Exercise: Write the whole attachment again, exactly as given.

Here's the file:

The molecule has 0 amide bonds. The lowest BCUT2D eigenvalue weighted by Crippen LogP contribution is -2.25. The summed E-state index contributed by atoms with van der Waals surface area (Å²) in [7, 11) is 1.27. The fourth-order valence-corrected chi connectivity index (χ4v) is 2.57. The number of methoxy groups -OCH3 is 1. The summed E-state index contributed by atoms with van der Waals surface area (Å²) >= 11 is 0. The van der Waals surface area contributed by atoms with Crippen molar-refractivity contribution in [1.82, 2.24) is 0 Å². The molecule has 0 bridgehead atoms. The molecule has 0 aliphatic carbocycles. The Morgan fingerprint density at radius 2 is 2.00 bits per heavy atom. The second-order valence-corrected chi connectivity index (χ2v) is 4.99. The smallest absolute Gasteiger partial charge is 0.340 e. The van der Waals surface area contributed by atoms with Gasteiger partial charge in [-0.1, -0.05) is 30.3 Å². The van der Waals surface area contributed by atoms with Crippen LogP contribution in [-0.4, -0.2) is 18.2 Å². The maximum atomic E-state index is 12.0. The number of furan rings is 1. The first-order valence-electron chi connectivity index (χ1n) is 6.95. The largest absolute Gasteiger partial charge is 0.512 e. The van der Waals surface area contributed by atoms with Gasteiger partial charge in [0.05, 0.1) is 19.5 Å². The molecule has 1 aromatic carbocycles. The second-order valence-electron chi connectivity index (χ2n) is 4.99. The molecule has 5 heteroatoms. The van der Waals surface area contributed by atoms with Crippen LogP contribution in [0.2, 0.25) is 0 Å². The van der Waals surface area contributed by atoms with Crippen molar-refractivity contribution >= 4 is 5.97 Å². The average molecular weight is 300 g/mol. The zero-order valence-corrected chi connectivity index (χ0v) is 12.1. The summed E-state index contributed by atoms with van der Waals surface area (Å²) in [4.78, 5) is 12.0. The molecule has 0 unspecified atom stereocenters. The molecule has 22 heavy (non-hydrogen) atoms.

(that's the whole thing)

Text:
The molecule has 0 amide bonds. The lowest BCUT2D eigenvalue weighted by Crippen LogP contribution is -2.25. The summed E-state index contributed by atoms with van der Waals surface area (Å²) in [7, 11) is 1.27. The fourth-order valence-corrected chi connectivity index (χ4v) is 2.57. The number of methoxy groups -OCH3 is 1. The summed E-state index contributed by atoms with van der Waals surface area (Å²) >= 11 is 0. The van der Waals surface area contributed by atoms with Crippen molar-refractivity contribution in [1.82, 2.24) is 0 Å². The molecule has 0 bridgehead atoms. The molecule has 0 aliphatic carbocycles. The Morgan fingerprint density at radius 2 is 2.00 bits per heavy atom. The second-order valence-corrected chi connectivity index (χ2v) is 4.99. The smallest absolute Gasteiger partial charge is 0.340 e. The van der Waals surface area contributed by atoms with Gasteiger partial charge in [-0.1, -0.05) is 30.3 Å². The van der Waals surface area contributed by atoms with Crippen LogP contribution in [-0.4, -0.2) is 18.2 Å². The maximum atomic E-state index is 12.0. The number of furan rings is 1. The first-order valence-electron chi connectivity index (χ1n) is 6.95. The largest absolute Gasteiger partial charge is 0.512 e. The van der Waals surface area contributed by atoms with Gasteiger partial charge in [0.05, 0.1) is 19.5 Å². The molecule has 1 aromatic carbocycles. The second-order valence-electron chi connectivity index (χ2n) is 4.99. The molecule has 5 heteroatoms. The van der Waals surface area contributed by atoms with Crippen LogP contribution in [0.2, 0.25) is 0 Å². The van der Waals surface area contributed by atoms with Crippen molar-refractivity contribution >= 4 is 5.97 Å². The average molecular weight is 300 g/mol. The zero-order valence-corrected chi connectivity index (χ0v) is 12.1. The summed E-state index contributed by atoms with van der Waals surface area (Å²) in [4.78, 5) is 12.0. The molecule has 0 unspecified atom stereocenters. The molecule has 22 heavy (non-hydrogen) atoms.